‘Audio Archiving’: A Mindful Alternative to Photography

smartphone with wired earphones

We’ve all heard the saying, “A picture is worth a thousand words.” Well, if that’s true, I think a sound could be worth a million. In a world saturated with visual stimuli, we often only rely on photos to capture the essence of our experiences. I believe a sound can be equally, if not more profound in this regard. Think about it — when you capture a picture, you freeze a single frame of an experience. But with audio, you can capture an entire ambiance, one that oftentimes goes far beyond what the eyes can see. Through these nuanced sounds — whether it’s the rustling of leaves, the laughter echoing in the background, or the hustle and bustle of a city — you allow yourself to revisit memories in their rawest form. I have been recording sounds in my everyday life for the past few years, and I’d like to share what I’ve learned from my experience.

This practice of capturing audio must have started at a concert some years back. At first, my intentions for doing so were probably to save myself from the embarrassment of taking a bunch of photos/videos in a crowd. And although it did save me the embarrassment, I quickly realized it also made me more present in the experience I was having. I no longer had to constantly think about when to best capture the moment with my phone. I no longer had to experience life behind a screen. Through audio recordings, I was able to fully experience my surroundings, confidently knowing I would have a meaningful record to access at a later time.

I began to repeat this method of audio recording beyond the concert venue — at the neighborhood park, at a dinner party with my friends, and even on Thanksgiving at my grandma’s. Upon revisiting my audio collection, I realized that, unlike a photo or video, I felt a stronger connection to the medium of sound. My memories of these moments were more vivid, as I was often more present in my surroundings during the time of recording, making each audio file much more meaningful to me.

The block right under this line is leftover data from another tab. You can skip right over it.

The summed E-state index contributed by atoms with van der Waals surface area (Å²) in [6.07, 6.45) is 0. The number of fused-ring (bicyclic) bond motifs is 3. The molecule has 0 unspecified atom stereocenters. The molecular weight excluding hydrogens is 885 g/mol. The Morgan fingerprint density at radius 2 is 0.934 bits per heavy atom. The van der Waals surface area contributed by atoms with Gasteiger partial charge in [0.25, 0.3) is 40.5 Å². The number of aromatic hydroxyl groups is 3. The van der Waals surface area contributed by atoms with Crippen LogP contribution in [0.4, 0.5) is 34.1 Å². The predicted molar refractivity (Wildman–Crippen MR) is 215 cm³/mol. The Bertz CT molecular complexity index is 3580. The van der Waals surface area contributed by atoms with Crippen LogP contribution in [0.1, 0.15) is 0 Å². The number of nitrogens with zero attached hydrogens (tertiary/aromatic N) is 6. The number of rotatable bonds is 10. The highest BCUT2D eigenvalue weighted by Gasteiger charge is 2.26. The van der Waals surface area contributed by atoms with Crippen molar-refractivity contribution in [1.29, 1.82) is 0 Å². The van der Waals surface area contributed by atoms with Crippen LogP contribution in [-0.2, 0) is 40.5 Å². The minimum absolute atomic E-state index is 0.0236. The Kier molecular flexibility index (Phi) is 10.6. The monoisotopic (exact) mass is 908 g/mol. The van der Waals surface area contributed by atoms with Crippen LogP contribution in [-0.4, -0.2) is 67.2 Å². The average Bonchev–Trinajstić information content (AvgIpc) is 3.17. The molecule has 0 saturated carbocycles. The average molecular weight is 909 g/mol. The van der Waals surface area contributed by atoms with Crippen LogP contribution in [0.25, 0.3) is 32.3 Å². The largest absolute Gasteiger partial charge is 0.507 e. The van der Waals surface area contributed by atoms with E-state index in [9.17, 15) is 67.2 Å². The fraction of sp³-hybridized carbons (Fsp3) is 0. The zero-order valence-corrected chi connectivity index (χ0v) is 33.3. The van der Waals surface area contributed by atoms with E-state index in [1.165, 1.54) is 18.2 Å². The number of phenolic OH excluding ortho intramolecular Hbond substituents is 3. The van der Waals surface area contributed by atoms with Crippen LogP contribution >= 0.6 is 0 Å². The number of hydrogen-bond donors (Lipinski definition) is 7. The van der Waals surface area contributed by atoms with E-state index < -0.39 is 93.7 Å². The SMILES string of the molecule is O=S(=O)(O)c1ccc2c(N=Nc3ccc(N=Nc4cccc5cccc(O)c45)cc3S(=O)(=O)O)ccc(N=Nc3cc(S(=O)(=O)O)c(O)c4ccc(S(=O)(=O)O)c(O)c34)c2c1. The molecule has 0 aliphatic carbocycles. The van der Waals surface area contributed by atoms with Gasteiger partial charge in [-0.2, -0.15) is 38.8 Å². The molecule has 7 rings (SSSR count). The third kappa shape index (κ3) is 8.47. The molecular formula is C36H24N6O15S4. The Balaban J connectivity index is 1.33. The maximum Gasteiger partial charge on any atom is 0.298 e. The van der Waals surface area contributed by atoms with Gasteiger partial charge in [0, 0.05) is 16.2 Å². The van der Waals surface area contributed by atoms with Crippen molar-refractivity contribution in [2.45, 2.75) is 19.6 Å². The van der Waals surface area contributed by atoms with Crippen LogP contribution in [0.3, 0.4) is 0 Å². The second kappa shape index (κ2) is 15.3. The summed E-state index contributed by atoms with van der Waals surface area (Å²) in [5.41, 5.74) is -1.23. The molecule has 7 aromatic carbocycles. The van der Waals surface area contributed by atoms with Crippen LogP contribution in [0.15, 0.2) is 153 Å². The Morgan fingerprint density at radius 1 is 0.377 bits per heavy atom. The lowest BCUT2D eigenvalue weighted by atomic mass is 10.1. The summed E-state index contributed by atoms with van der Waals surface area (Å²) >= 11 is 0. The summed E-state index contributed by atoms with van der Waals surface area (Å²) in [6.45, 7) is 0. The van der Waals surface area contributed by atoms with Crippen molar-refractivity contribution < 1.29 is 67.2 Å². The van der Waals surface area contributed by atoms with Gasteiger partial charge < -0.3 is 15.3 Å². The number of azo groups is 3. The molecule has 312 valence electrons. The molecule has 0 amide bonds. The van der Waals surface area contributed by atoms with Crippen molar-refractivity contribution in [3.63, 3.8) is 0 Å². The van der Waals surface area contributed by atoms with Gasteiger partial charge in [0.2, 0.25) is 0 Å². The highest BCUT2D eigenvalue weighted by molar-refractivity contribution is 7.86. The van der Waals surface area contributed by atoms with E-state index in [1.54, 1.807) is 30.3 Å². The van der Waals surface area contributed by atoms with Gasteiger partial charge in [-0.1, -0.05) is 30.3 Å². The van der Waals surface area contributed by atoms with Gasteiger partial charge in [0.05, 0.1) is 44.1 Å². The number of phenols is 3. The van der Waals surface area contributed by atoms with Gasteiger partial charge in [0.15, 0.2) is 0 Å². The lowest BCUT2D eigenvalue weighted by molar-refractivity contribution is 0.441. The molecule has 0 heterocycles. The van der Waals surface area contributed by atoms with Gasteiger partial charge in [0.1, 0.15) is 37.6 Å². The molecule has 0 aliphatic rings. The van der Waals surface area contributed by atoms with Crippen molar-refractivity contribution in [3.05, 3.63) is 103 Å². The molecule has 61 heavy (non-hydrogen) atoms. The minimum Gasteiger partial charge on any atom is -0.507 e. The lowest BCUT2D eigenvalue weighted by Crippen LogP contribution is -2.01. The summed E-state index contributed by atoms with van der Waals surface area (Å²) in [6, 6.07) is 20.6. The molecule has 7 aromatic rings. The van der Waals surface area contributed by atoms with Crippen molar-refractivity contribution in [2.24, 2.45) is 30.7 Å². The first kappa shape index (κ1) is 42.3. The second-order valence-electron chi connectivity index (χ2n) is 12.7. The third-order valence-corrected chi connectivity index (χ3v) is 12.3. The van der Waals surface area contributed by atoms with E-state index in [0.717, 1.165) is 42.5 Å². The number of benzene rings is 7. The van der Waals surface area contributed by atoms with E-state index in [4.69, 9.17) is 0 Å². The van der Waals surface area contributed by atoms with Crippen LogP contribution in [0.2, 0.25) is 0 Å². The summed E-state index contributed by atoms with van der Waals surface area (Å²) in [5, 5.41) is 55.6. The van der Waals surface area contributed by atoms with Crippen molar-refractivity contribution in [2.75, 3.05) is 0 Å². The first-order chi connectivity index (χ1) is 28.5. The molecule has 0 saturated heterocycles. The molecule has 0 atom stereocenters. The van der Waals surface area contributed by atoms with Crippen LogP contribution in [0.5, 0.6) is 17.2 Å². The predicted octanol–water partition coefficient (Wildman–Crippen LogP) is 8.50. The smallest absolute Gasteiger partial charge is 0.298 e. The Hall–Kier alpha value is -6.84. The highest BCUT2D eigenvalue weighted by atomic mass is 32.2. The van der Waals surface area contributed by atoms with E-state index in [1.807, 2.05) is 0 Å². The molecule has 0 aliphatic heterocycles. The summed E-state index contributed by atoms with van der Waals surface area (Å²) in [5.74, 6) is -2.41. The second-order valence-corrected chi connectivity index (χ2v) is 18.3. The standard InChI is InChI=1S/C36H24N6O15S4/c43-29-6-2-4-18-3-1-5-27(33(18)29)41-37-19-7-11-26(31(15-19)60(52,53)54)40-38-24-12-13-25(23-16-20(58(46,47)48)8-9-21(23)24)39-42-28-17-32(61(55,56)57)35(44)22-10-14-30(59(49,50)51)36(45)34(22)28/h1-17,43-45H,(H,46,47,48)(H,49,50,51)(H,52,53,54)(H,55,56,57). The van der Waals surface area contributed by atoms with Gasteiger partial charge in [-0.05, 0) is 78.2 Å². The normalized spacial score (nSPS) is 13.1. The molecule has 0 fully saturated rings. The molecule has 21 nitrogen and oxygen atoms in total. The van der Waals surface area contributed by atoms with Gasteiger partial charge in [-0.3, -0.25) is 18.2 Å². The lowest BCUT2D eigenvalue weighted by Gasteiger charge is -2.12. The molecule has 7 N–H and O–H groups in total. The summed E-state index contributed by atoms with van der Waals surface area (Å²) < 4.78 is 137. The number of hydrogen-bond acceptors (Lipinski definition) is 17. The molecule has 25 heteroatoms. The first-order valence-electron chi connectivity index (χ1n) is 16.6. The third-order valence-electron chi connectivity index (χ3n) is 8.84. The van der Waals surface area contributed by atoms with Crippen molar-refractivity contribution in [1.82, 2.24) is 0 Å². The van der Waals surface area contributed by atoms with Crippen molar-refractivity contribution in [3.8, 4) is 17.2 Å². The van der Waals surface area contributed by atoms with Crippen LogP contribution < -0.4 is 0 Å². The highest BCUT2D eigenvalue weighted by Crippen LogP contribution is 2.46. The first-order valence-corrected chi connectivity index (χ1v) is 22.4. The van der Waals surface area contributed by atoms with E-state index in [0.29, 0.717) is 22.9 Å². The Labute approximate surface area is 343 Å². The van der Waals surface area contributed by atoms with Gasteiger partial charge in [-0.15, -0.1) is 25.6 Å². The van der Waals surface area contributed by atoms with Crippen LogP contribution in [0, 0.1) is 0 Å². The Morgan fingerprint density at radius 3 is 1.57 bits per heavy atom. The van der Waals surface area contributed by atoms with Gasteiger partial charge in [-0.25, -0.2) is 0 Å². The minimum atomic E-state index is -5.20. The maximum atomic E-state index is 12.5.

Most recently, I have found myself taking audio recordings while on my solo travels abroad. Unlike with friends and family, traveling alone puts the responsibility solely on the individual to form their own perceptions and memories. While abroad, I only had myself to recount my past experiences, and I think that’s what made audio recording so convenient in this setting. I was not distracted by constantly feeling like I needed to get the best photo, and it was easier to just immerse myself in fully being present with my travels, contributing to a richer experience. Here are a few of these recordings from my travels:

A jazz funeral in the French Quarter, New Orleans
Call to prayer in Bukhara, Uzbekistan
A stroll in the Borghese Gardens, Rome
Tea-drinking with a family in Bishkek, Kyrgyzstan
The ‘Singing Fountains’ in Yerevan, Armenia Reflecting on my ‘audio archive’, I’m genuinely grateful for what this practice has taught me. From the comfort of my home, the sounds of these recordings transport me to the places and the times I miss most. Closing my eyes, I can immerse myself in the audible experience all over again. I can only wonder what sonic memories I’ll capture next.

CJ Andrews —
Research Manager